The British media have been going potty this week about The Sun Newspaper’s personal attack on Prime Minister Gordon Brown.
In short; a woman whose son died in Afghanistan received a hand-written letter from Mr. Brown offering his condolences. She, however, notices that her family name is spelt wrong and that the letter is peppered with mistakes. She decides to take this story to The Sun, who recently decided to withdraw their support of the Labour party, and a week-long offensive on Gordon ensues. The tabloid threw various allegations at him; that he didn’t care about troops and that his letter was an insult, as well as claiming an ‘i’ without a dot in it is an offence to anyone who reads it.
All I can say is that it’s a good job I have never had to write a letter of condolence; I haven’t dotted an ‘i’ since year six!
The Prime Minister then called the woman in question to apologise personally. Apparently, a friend of hers suggested that she recorded the conversation and the whole world got to hear her chat with Gordon. Clearly still stricken with grief she laid into him – it was quite frankly gut-retching to listen to.
She has since accepted Mr. Brown’s apology.
From what I can see from my distant perch in China, this story seems to have back-fired on The Sun. They have certainly come in for a lot of criticism from other media giants and I am personally bloody disgusted with their behaviour. It seems clear to me that the paper has capitalised on a poor woman’s grief for their own political agenda and unfairly attacked a man for sincerely trying to offer his support in a personal, hand-penned letter. Brown himself has deteriorating sight, so it is possible he has not read the woman’s name correctly. Someone probably should have also checked his penmanship before it was sent off, but he decided to sit down and write a letter, not run off another pre-typed one and simply sign the bottom of it.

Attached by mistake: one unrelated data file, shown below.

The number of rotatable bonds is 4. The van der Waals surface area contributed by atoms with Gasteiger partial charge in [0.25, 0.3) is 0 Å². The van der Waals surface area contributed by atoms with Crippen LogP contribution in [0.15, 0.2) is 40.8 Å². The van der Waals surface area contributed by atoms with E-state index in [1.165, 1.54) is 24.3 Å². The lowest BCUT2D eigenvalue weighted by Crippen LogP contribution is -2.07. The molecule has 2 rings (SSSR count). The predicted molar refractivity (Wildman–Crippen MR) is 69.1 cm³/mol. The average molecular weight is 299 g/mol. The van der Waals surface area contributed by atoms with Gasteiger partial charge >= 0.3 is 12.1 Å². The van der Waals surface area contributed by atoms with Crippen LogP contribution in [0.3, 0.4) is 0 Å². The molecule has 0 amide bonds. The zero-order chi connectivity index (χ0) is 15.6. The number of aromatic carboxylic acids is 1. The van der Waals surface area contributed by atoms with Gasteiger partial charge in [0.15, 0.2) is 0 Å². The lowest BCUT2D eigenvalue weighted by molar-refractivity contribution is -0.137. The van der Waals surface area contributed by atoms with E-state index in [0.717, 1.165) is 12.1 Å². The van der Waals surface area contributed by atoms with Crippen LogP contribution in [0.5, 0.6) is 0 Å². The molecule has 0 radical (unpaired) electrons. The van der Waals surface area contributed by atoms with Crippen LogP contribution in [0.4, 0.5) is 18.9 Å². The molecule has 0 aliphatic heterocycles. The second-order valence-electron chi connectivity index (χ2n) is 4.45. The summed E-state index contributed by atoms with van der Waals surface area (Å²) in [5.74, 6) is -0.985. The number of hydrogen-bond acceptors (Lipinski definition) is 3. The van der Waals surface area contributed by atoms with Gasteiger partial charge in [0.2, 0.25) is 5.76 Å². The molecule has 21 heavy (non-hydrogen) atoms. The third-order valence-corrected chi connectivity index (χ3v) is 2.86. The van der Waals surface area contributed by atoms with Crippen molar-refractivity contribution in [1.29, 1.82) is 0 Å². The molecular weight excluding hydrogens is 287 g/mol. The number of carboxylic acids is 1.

Okay, The Sun have a go at the PM and Gordon looks a little sad again. But I think this attack has other repercussions.
Since the expenses scandal there has been a massive outcry for a new attitude in politics; for a new outlook, for new blood. What young person is going to even consider going into politics when they see national newspapers beating our leaders to a pulp. Of course our representatives in parliament should be subject to criticism on their policies and to a certain extent their personal lives. But the manner in which The Sun quite frankly bullied Gordon this week is enough to dissuade anyone from a life in the political spotlight.
Politics is something I am interested in, I may even decide to make it a career one day, but this story made me second guess. Haters in YouTube video comments are one thing, they’re a piece of piss to deal with. But in politics all you need is one newspaper to decide to rip you to shreds and no matter how pure your intentions you can have the whole country hating you. I believe Gordon is a genuinely nice guy, who went into politics for the right reasons, but he is the most hated leader in a generation.
Who is going to want to get into this profession and make a difference to the political classes, to deliver the reform that is needed, if they are just going to be reduced to a picture on the nation’s dartboard?